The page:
Finds in Israel add weight to theory God “had wife”

Female figurines and inscribed prayers to a "divine couple" found in temples in Israel suggest that the “one God” of the Bible may not have been entirely alone.

Finds in Israel add weight to theory God “had wife”

Female figurines and inscribed prayers to a "divine couple" found in temples in Israel suggest that the “one God” of the Bible may not have been entirely alone.

A recent excavation in Tel Motza, not far from Jerusalem, found what archaeologists believe to have been a ritual building - with clay figures of animals and men from the time of the First Temple, according to Israel's Haaretz news site.

The find suggests that Iron Age religion in the area around Jerusalem may not have been monotheistic just before the time the Hebrew Bible – the basis of the Old Testament - started to be written.

Now experts are increasingly suggesting that far from there being “one God”, there were many.

One expert, Professor Francesca Stavrakopoulou of the University of Exeter, says there is “increasing evidence” of Israelites worshipping several gods - including one who may have been seen as Yahweh’s “wife”.

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Archaeologists Dr. Hamoudi Khalaily and Shua Kisilevitz, said, "The ritual building at Tel Motza is an unusual and striking find, in light of the fact that there are hardly any remains of ritual buildings of the period in Judaea at the time of the First Temple. Among other finds, the site has yielded pottery figurines of men, one of them bearded, whose significance is still unknown."                                                        

“The iconography points to a pantheon of deities, as some scholars believe, or to two main deities, something of a duality,” says archaeology writer Julia Fridman, writing in Israeli newspaper Haaretz.

“Interestingly, there are vastly more female figurines and representations found on shrines than there are male ones. The evidence points to the worship of at least two deities.”

Fridman points to discoveries in an 8th century tomb at the site of Khirbet el Qom, containing the names of YHWH - the God of the Bible - and a female figure, Ashera. Fridman says that the inscription appears to be a prayer, invoking both deities.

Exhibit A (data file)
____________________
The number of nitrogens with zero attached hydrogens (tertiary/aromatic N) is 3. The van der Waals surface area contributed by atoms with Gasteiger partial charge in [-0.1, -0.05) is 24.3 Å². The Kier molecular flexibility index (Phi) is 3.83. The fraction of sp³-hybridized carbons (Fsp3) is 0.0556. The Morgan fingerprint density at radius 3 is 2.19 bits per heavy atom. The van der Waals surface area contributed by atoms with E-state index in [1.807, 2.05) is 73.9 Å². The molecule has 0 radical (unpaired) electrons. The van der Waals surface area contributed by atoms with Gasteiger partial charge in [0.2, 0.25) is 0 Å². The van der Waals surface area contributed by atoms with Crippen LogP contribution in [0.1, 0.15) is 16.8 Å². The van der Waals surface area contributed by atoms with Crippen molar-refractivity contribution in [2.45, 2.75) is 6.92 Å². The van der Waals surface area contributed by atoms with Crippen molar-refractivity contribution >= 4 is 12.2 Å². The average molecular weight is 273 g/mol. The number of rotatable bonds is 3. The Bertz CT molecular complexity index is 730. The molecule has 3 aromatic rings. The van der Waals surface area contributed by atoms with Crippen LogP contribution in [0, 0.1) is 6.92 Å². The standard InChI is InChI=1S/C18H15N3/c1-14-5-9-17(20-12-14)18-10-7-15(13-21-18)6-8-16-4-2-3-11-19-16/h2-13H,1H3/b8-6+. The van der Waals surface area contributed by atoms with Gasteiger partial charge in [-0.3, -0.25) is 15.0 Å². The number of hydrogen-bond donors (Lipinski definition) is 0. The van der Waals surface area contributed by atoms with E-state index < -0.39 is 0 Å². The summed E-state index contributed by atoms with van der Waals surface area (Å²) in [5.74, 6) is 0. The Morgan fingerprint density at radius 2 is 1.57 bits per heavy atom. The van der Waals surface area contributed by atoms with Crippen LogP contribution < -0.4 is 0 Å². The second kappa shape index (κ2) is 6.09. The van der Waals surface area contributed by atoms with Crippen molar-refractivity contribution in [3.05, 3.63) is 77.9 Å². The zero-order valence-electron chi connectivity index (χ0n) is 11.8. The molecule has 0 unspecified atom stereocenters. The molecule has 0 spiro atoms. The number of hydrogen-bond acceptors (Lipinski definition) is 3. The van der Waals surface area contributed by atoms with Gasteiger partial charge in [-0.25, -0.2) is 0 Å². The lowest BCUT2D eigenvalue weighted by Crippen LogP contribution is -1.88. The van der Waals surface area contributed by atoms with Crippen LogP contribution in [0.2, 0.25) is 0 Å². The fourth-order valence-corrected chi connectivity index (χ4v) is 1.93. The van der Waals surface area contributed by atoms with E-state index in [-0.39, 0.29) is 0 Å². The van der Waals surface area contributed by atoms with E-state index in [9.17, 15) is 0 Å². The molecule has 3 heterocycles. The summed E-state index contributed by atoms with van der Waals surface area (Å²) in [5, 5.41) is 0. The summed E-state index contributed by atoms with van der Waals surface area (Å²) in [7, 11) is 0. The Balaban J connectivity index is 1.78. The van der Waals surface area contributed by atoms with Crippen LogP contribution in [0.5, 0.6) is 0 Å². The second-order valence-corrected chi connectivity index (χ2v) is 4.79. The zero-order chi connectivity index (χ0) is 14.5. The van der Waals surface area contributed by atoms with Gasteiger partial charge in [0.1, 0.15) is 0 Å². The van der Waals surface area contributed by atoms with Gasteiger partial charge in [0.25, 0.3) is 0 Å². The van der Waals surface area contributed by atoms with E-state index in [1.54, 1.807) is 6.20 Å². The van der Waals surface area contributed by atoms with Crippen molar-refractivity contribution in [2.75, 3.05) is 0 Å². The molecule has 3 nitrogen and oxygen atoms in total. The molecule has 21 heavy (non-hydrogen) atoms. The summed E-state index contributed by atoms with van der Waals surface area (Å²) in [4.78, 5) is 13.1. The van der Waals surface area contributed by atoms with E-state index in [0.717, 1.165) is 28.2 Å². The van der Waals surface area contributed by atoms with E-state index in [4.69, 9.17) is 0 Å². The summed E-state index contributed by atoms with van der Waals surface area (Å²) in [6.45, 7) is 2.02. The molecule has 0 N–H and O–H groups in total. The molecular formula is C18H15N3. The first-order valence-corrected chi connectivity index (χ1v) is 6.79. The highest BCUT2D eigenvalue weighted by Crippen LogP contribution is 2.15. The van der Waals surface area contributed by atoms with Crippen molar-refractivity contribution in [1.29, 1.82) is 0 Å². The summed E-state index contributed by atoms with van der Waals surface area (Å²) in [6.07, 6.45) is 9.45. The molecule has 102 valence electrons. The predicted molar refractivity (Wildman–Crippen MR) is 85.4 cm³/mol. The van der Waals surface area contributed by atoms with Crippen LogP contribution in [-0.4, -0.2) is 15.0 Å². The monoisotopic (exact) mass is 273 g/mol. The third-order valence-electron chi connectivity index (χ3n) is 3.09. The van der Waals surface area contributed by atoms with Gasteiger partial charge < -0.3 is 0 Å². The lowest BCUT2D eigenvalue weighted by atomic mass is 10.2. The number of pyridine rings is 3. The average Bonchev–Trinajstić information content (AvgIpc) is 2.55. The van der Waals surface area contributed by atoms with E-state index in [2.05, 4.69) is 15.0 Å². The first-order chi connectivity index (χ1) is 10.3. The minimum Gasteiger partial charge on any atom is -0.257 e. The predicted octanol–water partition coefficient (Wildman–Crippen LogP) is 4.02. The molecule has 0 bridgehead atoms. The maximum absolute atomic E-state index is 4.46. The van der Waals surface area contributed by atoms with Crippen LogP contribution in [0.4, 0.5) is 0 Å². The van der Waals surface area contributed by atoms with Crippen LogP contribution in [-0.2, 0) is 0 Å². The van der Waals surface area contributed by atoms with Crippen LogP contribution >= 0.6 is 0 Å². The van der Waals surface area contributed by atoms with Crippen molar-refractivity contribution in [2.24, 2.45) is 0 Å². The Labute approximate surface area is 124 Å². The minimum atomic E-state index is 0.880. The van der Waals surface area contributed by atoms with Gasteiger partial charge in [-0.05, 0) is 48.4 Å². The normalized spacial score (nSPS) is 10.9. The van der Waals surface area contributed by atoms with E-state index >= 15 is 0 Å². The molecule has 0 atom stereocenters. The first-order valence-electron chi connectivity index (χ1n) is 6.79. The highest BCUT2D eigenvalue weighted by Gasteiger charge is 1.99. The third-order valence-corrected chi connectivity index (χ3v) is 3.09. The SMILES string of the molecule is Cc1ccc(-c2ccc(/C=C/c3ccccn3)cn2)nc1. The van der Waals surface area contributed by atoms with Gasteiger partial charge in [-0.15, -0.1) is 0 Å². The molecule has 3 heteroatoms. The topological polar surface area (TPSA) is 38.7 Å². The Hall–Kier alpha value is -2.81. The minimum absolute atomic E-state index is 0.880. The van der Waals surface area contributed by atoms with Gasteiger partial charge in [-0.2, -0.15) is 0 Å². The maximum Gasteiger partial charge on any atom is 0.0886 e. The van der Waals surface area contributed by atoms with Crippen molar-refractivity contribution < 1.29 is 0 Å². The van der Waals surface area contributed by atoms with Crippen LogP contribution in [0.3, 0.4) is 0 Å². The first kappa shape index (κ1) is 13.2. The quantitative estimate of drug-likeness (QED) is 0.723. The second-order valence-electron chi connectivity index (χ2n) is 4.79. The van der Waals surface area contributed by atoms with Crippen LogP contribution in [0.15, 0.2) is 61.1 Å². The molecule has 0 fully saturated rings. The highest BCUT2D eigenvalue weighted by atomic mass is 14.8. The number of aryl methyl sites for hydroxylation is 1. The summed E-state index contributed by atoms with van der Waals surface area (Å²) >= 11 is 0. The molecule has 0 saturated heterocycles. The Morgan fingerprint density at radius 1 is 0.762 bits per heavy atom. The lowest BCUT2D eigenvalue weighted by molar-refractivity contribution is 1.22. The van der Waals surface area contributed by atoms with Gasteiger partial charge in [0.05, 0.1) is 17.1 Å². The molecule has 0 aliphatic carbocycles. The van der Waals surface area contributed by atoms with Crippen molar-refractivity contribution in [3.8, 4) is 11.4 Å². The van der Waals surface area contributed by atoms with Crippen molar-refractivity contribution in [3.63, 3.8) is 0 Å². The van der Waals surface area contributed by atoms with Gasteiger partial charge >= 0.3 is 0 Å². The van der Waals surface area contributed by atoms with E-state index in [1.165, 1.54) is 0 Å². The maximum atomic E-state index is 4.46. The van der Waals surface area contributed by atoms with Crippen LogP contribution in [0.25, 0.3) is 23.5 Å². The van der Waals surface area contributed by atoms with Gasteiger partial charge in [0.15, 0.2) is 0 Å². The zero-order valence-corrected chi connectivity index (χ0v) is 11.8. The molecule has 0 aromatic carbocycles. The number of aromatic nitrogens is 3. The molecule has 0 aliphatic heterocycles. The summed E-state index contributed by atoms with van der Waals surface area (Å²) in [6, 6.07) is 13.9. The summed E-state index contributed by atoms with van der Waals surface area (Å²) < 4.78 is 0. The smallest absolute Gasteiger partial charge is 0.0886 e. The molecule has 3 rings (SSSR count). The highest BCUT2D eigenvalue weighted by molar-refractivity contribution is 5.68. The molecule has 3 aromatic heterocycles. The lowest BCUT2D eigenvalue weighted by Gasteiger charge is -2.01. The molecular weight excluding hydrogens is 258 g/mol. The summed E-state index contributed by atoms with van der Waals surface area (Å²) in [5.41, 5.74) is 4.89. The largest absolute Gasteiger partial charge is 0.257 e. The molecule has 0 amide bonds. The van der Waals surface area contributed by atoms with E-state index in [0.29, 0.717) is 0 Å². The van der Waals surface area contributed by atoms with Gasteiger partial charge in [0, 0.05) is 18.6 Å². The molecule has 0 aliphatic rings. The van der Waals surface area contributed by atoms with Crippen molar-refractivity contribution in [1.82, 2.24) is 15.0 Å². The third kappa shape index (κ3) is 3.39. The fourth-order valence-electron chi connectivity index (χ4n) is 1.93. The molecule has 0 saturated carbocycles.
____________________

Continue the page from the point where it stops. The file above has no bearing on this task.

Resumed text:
Another inscription, found at the site of Kuntillet Arjud, is dedicated to, ““YHWH and his ASHERA”. Such practices continued into the late Iron Age of the Land of Israel (10th–6th centuries BC), according to Fridman.                                        

Professor Francesca Stavrakopoulou of the University of Exeter said, “There is increasing evidence that the ancient Israelites worshipped a number of gods alongside their ‘national’ patron deity, Yahweh. The goddess Asherah was among these deities.

“Not only is she mentioned in the Hebrew Bible (Old Testament), but inscriptions dating to the eighth and seventh centuries BCE attest to her worship alongside Yahweh in the kingdoms of Israel and Judah. Taken together, the biblical and archaeological evidence strongly suggests that Asherah was worshipped by some Israelites as the wife of Yahweh. They were likely a divine couple at the head of the local pantheon.”

Stavrakopoulou says that deities such as Asherah were “written out of history” as Yahweh became the “one God” of Jerusalem.

Theologians of the time were the scribes responsible for biblical texts - and Asherah’s appearances cast her as “foreign”, rather than as wife material.

“With the gradual emergence of monotheism in the sixth and fifth centuries BCE, a process in which Yahweh was increasingly prioritised over and above all other deities to the point at which the pantheon was ultimately rendered redundant, the goddess Asherah fell from favour among the leading theologians among Jerusalem’s elites,” Stavrakopoulou says.

“Many of these theologians were the scribes responsible for the production of biblical texts, and they sought to discredit and vilify the goddess of old by casting her as a deity ‘foreign’ and ‘abominable’ to traditional Yahweh-worship. As a result, she was falsely caricatured in the Bible either as a ‘Canaanite’ competitor to the Israelite god Yahweh (as in Torah and the Books of Kings), or as a lifeless wooden idol – an object to be destroyed by obedient to Yahweh’s demands that Israelites should worship him, and him alone (as in Deuteronomy).”

Other academics point to clay figurines of female forms as evidence that monotheism did not take hold instantly in the aera.

Erin Darby of the University of Tennessee-Knoxville says that female figurines were used widely - although perhaps not as a “religion” in the way we understand it today.

"The Judahite pillar figurines certainly tell us that many of the people who lived in Judah  used small terracotta females in rituals that I strongly believe relate to protection and healing, most frequently taking place in homes and neighborhoods. This is especially true in Jerusalem,” Darby said in an interview with Haaretz.                   

The idea that Iron Age Israelites were strict “monotheists” is perhaps wrong, Darby suggests.

"I think you have tons of evidence to back this up, especially in Jerusalem and outlying areas like Motza. Not even the Bible claims that most ancient Judeans were strict monotheists," she said.